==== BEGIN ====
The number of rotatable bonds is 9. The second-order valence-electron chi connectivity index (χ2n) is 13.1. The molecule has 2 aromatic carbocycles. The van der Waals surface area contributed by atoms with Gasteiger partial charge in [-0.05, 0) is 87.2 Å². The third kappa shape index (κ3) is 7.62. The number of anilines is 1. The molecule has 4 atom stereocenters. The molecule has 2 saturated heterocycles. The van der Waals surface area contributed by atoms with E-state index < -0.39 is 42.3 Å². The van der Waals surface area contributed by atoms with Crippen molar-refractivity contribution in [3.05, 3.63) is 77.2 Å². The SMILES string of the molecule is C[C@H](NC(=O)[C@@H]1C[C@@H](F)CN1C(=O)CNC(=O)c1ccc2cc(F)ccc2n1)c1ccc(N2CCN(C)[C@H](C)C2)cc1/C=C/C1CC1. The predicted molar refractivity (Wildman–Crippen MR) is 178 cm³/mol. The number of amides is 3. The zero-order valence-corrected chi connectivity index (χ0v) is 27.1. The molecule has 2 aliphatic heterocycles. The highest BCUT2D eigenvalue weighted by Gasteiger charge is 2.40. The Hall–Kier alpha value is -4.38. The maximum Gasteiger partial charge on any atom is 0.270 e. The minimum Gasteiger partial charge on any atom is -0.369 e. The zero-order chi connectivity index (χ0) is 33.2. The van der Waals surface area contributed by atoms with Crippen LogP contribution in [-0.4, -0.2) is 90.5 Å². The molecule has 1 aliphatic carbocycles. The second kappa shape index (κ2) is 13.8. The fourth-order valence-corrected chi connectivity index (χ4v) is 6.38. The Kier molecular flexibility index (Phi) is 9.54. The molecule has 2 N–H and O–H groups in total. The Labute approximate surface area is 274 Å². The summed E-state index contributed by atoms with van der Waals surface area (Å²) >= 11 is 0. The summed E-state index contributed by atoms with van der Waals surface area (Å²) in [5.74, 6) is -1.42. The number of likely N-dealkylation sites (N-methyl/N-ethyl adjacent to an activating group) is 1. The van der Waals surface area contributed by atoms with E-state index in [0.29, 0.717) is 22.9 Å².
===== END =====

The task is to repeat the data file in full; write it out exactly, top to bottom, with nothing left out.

The number of rotatable bonds is 9. The second-order valence-electron chi connectivity index (χ2n) is 13.1. The molecule has 2 aromatic carbocycles. The van der Waals surface area contributed by atoms with Gasteiger partial charge in [-0.05, 0) is 87.2 Å². The third kappa shape index (κ3) is 7.62. The number of anilines is 1. The molecule has 4 atom stereocenters. The molecule has 2 saturated heterocycles. The van der Waals surface area contributed by atoms with E-state index < -0.39 is 42.3 Å². The van der Waals surface area contributed by atoms with Crippen molar-refractivity contribution in [3.05, 3.63) is 77.2 Å². The SMILES string of the molecule is C[C@H](NC(=O)[C@@H]1C[C@@H](F)CN1C(=O)CNC(=O)c1ccc2cc(F)ccc2n1)c1ccc(N2CCN(C)[C@H](C)C2)cc1/C=C/C1CC1. The predicted molar refractivity (Wildman–Crippen MR) is 178 cm³/mol. The number of amides is 3. The zero-order valence-corrected chi connectivity index (χ0v) is 27.1. The molecule has 2 aliphatic heterocycles. The highest BCUT2D eigenvalue weighted by Gasteiger charge is 2.40. The Hall–Kier alpha value is -4.38. The maximum Gasteiger partial charge on any atom is 0.270 e. The minimum Gasteiger partial charge on any atom is -0.369 e. The zero-order chi connectivity index (χ0) is 33.2. The van der Waals surface area contributed by atoms with Crippen LogP contribution in [-0.4, -0.2) is 90.5 Å². The molecule has 1 aliphatic carbocycles. The second kappa shape index (κ2) is 13.8. The fourth-order valence-corrected chi connectivity index (χ4v) is 6.38. The Kier molecular flexibility index (Phi) is 9.54. The molecule has 2 N–H and O–H groups in total. The Labute approximate surface area is 274 Å². The summed E-state index contributed by atoms with van der Waals surface area (Å²) >= 11 is 0. The summed E-state index contributed by atoms with van der Waals surface area (Å²) in [5.74, 6) is -1.42. The number of likely N-dealkylation sites (N-methyl/N-ethyl adjacent to an activating group) is 1. The van der Waals surface area contributed by atoms with E-state index in [0.29, 0.717) is 22.9 Å².